Retail inflation rises to 5.55% in November

Food price inflation surging to 8.7% from 6.6% driven by a surge in the inflation rate for vegetables, pulses, fruits, and sugar.

Updated - December 12, 2023 06:56 pm IST

Published - December 12, 2023 06:03 pm IST - New Delhi

A view of a Vegetable market at Gandhi Bazaar in Bengaluru. File

A view of a Vegetable market at Gandhi Bazaar in Bengaluru. File | Photo Credit: K. Bhagya Prakash

Consumer prices rose at a three-month high pace of 5.55% in November from 4.87% in October, with food price inflation surging to 8.7% from 6.6% driven by a surge in the inflation rate for vegetables, pulses, fruits, and sugar.

While rural inflation levels were higher at 5.85% than the price rise in urban areas, which was 5.3%, food prices paid by urban consumers rose at a sharper pace of 9.3% while they were up 8.4% for their rural counterparts. On a month-on-month basis, the Consumer Price Index (CPI) was up 0.54%, with rural prices up 0.64%, and food prices rising 1.05% from October levels.

Overall consumer price inflation stood at 5.88% in November 2022, with the food price index rising 4.7%.

The Reserve Bank of India (RBI), which had warned last week of a spike in inflation in November due to hardening prices of some vegetables, expects inflation to average 5.6% between October and December. This implies that price rise may accelerate to around 6.4% in the current month.

Among food items, cereals inflation remained in double digits at 10.3% from 10.7% in October, while meat and fish inflation eased from 3.3% to 2.15% in November. There was some relief in milk inflation (down from 6.44% to 5.75%) and egg prices, which grew 5.9% compared to 9.3% in October, but other food items offset these moderations.

The price surge in pulses hardened to 20.23% from 18.8% in October, vegetables inflation hit 17.7% from just 2.7% in the previous month, and fruit prices were up almost 11% in November from 9.3% a month earlier.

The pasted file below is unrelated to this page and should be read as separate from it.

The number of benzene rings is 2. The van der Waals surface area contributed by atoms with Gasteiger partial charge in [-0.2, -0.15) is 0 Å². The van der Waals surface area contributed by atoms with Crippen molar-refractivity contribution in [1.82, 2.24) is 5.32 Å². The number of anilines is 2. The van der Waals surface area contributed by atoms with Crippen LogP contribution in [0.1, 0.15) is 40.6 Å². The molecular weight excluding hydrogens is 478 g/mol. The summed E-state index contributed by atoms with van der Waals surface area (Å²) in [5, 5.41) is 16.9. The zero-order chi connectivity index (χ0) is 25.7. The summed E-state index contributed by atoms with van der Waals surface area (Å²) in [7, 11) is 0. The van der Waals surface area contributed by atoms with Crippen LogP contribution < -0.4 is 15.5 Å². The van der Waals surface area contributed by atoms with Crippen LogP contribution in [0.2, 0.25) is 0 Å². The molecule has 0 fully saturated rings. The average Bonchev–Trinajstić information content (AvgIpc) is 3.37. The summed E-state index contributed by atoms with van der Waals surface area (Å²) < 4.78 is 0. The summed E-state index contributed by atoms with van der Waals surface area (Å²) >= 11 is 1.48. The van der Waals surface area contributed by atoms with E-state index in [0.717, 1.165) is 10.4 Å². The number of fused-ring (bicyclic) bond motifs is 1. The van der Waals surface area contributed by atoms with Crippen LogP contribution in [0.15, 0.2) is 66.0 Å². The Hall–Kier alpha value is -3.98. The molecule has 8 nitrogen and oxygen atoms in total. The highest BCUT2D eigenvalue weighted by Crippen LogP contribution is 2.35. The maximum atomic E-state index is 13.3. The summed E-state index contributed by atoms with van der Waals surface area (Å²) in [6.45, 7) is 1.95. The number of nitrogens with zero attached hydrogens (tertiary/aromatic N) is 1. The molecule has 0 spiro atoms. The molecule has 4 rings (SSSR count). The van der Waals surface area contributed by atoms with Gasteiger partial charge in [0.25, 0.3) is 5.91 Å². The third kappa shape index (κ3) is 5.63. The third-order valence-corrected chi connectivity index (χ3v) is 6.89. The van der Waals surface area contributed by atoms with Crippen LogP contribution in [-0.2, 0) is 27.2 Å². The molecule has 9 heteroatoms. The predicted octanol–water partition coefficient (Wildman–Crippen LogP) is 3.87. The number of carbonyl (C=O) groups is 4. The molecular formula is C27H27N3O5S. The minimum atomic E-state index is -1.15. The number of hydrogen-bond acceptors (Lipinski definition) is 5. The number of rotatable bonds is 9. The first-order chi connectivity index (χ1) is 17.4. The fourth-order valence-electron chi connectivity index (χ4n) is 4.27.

Sugar and confectionary prices also accelerated faster at 6.55%, while Spices inflation eased fractionally from 22.8% to 21.6%. Edible oil prices dropped 15% from last year’s levels, compared to a 13.7% deflation in October.

Most non-food prices rose at a milder pace than October, including clothing and footwear (up 3.9%), education (5.01%), healthcare (5.51%), household goods and services (3.56%), and housing (3.55%).

Fuel and light prices were 0.77% below last year’s levels, compared to a 0.4% decline in October. Transport and Communication prices rose 2.1%, hardening slightly from October, while inflation in personal care and effects remained almost unchanged at 7.83% in November.

Among the 22 major States that the National Statistical Office computes inflation rates for, Odisha recorded the highest inflation at 7.65% in November, followed by Rajasthan at 7%, and Haryana with 6.8%.

Delhi, with 3.1% inflation, had the mildest uptick in prices, along with Chhatisgarh (3.56%) and the erstwhile State of Jammu and Kashmir (3.8%).

The inflation rate was above the central bank’s tolerance threshold of 6% in 8 States, including Gujarat, Bihar, Punjab, Karnataka and Telangana. Uttar Pradesh, with a 5.56% inflation, was the only other major State to witness higher inflation than the national average of 5.55%.

“Food inflation continues to be a challenge with the basket of high inflation products widening: fruits, vegetables, cereals, pulses, and spices. There are clearly supply issues here and given the lower level of kharif output, will exert pressure on inflation,” said Bank of Baroda chief economist Madan Sabnavis.

ICRA chief economist Aditi Nayar pointed out that cereals and spices had now persisted in double-digit inflation for the 15th and 18th consecutive months, respectively, while pulses prices were seeing the same for the sixth straight month. While the lag in cumulative Rabi sowing as well as reservoir storage levels do not augur well for food prices, the impact of El Nino on moisture levels pose a concern too and may hurt yields in Rabi crops like wheat. The silver lining, she said, was that core inflation (excluding food and energy prices), had eased to 4.2% in November, the lowest so far in the post-pandemic period.

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